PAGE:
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A stable city attracts investment

In 2008, there were 10,000 property transactions in Beirut – 35,000 if land deals are included. (AFP)

By Adrian Murphy

With Lebanon settling down to a period of peace and stability at long last, its beautiful capital, Beirut, once again offers a real estate investment opportunity for foreign buyers.

A bustling city set between the Lebanon Mountains and the Mediterranean Sea, Beirut has many neighbourhoods with stunning views. Once dubbed the Paris of the Middle East, civil war, conflict with its neighbours and political instability have meant foreign property buyers have often overlooked Beirut.

A densely populated city of 1.5 million people, Beirut has very little land to spare for more development. So any properties that come on the market are snapped up quickly.

"Beirut is a very fluid part of the country in terms of real estate," says Ellie Harb, president of the Beirut branch of market analysts and brokers Coldwell Banker.

"Prices range from around $1,000 (Dh3,670) to $10,000 per square metre and overall everything is selling in Beirut."

Lebanon's economy has seen stability in the current climate and this is reflected in the end-of-year sales figures in its property market, which analysts say is buoyant. While cities around the world, especially in North America, face the fallout of the sub-prime crisis, Beirut has seen a year-on-year growth in its property sector.

Property sales in 2007 reached $4.219 billion compared to $3.151bn in 2006 and although figures for 2008 have not been released yet, Harb says there has been an eight per cent increase over 2007's figures.

"Since 2000 [when Israel pulled its troops out of Lebanon], Beirut traditionally represents 10 per cent of the total property sales in the country, 35 per cent by value. When you say Beirut, it is a cosmopolitan city with many neighbourhoods, some very high-end," said Harb.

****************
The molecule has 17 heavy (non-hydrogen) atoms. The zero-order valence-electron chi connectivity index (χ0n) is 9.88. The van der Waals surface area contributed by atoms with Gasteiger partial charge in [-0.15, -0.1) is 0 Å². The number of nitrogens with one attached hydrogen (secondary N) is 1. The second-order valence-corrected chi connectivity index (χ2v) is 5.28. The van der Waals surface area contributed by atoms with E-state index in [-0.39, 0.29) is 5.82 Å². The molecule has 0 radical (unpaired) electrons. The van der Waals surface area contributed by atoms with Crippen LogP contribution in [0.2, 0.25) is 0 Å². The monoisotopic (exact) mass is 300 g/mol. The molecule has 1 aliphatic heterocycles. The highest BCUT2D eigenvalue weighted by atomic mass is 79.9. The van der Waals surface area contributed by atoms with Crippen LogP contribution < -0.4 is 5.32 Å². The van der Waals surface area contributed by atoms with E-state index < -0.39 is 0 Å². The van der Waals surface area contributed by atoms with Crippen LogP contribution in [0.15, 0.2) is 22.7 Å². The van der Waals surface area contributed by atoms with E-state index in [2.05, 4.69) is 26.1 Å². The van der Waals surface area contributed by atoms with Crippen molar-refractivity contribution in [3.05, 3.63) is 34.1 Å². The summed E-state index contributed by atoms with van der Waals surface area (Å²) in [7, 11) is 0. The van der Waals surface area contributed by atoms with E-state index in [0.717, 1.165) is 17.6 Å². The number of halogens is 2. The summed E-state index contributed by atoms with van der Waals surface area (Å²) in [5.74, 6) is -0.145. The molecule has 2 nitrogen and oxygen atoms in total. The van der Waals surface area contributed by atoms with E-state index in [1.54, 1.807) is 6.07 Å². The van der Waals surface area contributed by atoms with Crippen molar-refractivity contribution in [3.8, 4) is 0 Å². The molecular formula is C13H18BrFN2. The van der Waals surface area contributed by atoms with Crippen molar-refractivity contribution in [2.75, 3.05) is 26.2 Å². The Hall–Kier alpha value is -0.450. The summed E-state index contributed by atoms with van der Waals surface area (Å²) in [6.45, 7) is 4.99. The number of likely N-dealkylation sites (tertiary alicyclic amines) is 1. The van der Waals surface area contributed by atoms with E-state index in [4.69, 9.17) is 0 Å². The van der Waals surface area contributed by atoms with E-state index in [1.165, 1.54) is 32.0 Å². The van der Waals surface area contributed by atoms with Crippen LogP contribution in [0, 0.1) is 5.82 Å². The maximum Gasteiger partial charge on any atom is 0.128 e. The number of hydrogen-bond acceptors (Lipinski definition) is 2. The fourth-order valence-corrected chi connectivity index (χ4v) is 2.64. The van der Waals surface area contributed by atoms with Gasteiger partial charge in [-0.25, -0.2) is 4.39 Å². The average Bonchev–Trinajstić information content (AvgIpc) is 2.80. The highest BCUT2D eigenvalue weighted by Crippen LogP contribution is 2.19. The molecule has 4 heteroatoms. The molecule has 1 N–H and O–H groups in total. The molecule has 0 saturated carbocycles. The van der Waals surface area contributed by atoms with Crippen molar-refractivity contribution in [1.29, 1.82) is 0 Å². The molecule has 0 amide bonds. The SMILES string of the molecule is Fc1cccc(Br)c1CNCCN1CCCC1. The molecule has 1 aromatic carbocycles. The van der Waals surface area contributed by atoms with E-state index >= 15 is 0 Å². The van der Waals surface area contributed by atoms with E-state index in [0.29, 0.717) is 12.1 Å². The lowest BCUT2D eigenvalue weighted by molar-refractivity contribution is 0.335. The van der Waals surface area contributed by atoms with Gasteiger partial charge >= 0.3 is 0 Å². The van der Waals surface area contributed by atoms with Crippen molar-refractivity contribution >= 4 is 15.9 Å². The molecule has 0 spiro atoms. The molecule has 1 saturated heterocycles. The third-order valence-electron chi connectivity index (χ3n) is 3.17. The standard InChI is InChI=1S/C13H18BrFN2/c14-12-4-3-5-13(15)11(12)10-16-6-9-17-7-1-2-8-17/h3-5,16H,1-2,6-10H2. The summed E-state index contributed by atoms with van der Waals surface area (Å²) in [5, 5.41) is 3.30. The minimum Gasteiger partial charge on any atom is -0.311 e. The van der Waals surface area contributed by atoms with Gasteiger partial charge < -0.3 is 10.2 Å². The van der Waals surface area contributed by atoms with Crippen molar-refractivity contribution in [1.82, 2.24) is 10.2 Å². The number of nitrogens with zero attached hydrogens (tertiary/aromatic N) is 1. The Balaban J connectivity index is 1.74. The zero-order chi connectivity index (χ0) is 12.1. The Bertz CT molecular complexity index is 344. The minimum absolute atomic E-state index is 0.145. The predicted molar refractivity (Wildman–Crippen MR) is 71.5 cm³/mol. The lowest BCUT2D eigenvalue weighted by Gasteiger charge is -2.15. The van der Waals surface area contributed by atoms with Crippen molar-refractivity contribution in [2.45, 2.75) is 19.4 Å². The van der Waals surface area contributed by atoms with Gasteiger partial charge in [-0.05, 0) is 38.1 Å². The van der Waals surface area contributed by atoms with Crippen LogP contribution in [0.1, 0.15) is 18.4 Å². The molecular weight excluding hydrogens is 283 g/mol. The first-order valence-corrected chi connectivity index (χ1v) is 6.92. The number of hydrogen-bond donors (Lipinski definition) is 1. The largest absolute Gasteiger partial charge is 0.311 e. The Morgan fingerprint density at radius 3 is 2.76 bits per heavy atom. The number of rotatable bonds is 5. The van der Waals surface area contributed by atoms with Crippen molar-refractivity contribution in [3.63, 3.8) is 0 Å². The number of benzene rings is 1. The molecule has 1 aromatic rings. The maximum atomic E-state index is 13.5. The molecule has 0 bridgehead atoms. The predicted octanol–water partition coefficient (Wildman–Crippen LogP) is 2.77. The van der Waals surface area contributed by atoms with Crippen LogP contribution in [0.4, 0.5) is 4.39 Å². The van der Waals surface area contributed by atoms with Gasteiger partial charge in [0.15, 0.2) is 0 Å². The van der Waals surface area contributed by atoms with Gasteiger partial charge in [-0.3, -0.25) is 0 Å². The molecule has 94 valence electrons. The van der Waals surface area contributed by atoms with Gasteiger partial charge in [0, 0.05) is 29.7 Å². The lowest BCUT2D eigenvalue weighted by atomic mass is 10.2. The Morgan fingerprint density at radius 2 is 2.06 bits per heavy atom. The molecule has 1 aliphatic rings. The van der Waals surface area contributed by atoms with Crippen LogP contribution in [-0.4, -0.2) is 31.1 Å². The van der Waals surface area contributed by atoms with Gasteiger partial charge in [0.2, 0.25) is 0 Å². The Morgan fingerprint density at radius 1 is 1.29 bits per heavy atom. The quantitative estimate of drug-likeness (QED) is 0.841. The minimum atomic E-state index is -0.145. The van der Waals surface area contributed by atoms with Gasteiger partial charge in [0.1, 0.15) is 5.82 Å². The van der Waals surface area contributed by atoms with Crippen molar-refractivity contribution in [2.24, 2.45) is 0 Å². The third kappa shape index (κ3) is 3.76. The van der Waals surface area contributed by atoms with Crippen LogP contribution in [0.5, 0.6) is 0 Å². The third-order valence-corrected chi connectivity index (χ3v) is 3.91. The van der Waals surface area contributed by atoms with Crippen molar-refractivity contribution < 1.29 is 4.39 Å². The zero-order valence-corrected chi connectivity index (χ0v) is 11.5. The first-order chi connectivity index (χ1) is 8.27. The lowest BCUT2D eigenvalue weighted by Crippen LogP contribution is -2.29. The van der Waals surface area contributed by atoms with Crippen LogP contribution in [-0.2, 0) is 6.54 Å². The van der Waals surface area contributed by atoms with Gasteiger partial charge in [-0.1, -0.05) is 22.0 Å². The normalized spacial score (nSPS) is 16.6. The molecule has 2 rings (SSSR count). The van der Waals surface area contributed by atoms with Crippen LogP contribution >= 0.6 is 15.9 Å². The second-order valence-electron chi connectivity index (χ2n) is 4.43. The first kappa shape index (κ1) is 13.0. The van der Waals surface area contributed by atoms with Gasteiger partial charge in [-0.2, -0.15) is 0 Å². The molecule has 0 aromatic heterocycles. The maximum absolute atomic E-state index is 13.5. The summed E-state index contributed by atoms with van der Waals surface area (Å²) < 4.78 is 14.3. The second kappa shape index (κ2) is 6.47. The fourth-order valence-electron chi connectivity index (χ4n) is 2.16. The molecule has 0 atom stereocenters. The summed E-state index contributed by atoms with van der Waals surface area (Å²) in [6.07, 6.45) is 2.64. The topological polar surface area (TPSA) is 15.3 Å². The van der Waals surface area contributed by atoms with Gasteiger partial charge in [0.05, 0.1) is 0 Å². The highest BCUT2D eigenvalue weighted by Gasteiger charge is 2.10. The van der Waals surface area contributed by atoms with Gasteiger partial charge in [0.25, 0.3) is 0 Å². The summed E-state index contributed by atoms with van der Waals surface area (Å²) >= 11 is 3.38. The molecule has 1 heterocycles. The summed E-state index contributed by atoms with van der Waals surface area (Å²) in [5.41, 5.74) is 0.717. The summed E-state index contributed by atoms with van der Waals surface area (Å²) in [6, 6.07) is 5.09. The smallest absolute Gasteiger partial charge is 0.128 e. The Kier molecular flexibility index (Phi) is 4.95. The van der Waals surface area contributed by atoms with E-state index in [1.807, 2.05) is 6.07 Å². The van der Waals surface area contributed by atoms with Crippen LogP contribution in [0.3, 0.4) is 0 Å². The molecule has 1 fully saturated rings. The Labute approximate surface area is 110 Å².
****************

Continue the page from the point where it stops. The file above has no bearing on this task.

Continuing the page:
"In 2008, there were 10,000 property transactions – 35,000 if you include land transactions."

Following the 2006 conflict with Israel, the Lebanese government issued legislation to boost the real estate sector through cutting back on registration fees for non-Lebanese. Financial assistance has also been made available to real estate promoters.

Despite this growth, Harb says foreign buyers account for only two per cent of the market, as the country's political instability is often a deterrent.

"I could sell you a property for $10 million and you could see a 100 per cent return," he says. "But if there is a war or conflict then you may see a 100 per cent depreciation."

Lebanon is weathering the on-going economic storm a lot better than other Mediterranean countries. Its central bank has put a ban on lenders buying sub-prime debt packages and put limits on loan levels for real estate projects. According to its governor, Riad Salameh, banks have to have at least 30 per cent of their assets in cash.

Real estate firms in the city believe returns for foreign investors are good and visas are uncomplicated for those who want to relocate to Lebanon.

Antoine Abou Rizk, manager of Real Estate Lebanon, says Beirut has always been a good place to buy and does not follow market conditions.